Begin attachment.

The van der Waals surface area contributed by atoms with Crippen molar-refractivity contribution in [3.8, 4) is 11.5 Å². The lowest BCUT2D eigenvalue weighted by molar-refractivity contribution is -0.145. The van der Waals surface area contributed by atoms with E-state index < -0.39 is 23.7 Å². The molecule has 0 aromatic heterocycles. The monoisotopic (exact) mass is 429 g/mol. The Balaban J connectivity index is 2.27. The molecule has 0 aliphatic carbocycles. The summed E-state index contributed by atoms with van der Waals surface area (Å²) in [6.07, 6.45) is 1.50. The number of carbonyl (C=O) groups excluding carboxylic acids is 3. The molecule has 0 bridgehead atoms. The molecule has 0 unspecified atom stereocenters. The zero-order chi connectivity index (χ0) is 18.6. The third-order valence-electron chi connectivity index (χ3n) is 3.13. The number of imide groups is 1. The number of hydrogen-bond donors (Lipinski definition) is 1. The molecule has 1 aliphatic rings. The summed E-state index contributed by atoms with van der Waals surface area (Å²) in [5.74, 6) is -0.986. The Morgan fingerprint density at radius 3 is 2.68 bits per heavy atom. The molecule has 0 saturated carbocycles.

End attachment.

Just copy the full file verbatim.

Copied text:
The van der Waals surface area contributed by atoms with Crippen molar-refractivity contribution in [3.8, 4) is 11.5 Å². The lowest BCUT2D eigenvalue weighted by molar-refractivity contribution is -0.145. The van der Waals surface area contributed by atoms with E-state index < -0.39 is 23.7 Å². The molecule has 0 aromatic heterocycles. The monoisotopic (exact) mass is 429 g/mol. The Balaban J connectivity index is 2.27. The molecule has 0 aliphatic carbocycles. The summed E-state index contributed by atoms with van der Waals surface area (Å²) in [6.07, 6.45) is 1.50. The number of carbonyl (C=O) groups excluding carboxylic acids is 3. The molecule has 0 bridgehead atoms. The molecule has 0 unspecified atom stereocenters. The zero-order chi connectivity index (χ0) is 18.6. The third-order valence-electron chi connectivity index (χ3n) is 3.13. The number of imide groups is 1. The number of hydrogen-bond donors (Lipinski definition) is 1. The molecule has 1 aliphatic rings. The summed E-state index contributed by atoms with van der Waals surface area (Å²) in [5.74, 6) is -0.986. The Morgan fingerprint density at radius 3 is 2.68 bits per heavy atom. The molecule has 0 saturated carbocycles.